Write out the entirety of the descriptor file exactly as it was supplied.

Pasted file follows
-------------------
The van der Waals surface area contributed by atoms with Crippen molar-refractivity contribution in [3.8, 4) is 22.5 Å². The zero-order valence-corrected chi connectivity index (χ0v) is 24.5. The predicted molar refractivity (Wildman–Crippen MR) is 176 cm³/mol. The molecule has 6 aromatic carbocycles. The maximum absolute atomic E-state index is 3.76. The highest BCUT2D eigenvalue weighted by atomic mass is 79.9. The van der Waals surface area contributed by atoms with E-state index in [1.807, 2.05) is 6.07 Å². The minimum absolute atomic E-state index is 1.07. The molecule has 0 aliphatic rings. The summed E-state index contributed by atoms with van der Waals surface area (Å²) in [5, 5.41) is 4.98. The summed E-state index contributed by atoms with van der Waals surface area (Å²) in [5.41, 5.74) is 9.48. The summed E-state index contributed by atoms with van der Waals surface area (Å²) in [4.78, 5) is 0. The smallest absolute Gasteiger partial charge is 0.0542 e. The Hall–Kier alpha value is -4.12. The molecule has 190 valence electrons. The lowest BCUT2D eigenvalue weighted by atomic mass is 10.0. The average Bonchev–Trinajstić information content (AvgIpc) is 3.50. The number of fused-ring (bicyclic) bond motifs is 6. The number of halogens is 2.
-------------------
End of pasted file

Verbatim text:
The van der Waals surface area contributed by atoms with Crippen molar-refractivity contribution in [3.8, 4) is 22.5 Å². The zero-order valence-corrected chi connectivity index (χ0v) is 24.5. The predicted molar refractivity (Wildman–Crippen MR) is 176 cm³/mol. The molecule has 6 aromatic carbocycles. The maximum absolute atomic E-state index is 3.76. The highest BCUT2D eigenvalue weighted by atomic mass is 79.9. The van der Waals surface area contributed by atoms with E-state index in [1.807, 2.05) is 6.07 Å². The minimum absolute atomic E-state index is 1.07. The molecule has 0 aliphatic rings. The summed E-state index contributed by atoms with van der Waals surface area (Å²) in [5, 5.41) is 4.98. The summed E-state index contributed by atoms with van der Waals surface area (Å²) in [5.41, 5.74) is 9.48. The summed E-state index contributed by atoms with van der Waals surface area (Å²) in [4.78, 5) is 0. The smallest absolute Gasteiger partial charge is 0.0542 e. The Hall–Kier alpha value is -4.12. The molecule has 190 valence electrons. The lowest BCUT2D eigenvalue weighted by atomic mass is 10.0. The average Bonchev–Trinajstić information content (AvgIpc) is 3.50. The number of fused-ring (bicyclic) bond motifs is 6. The number of halogens is 2.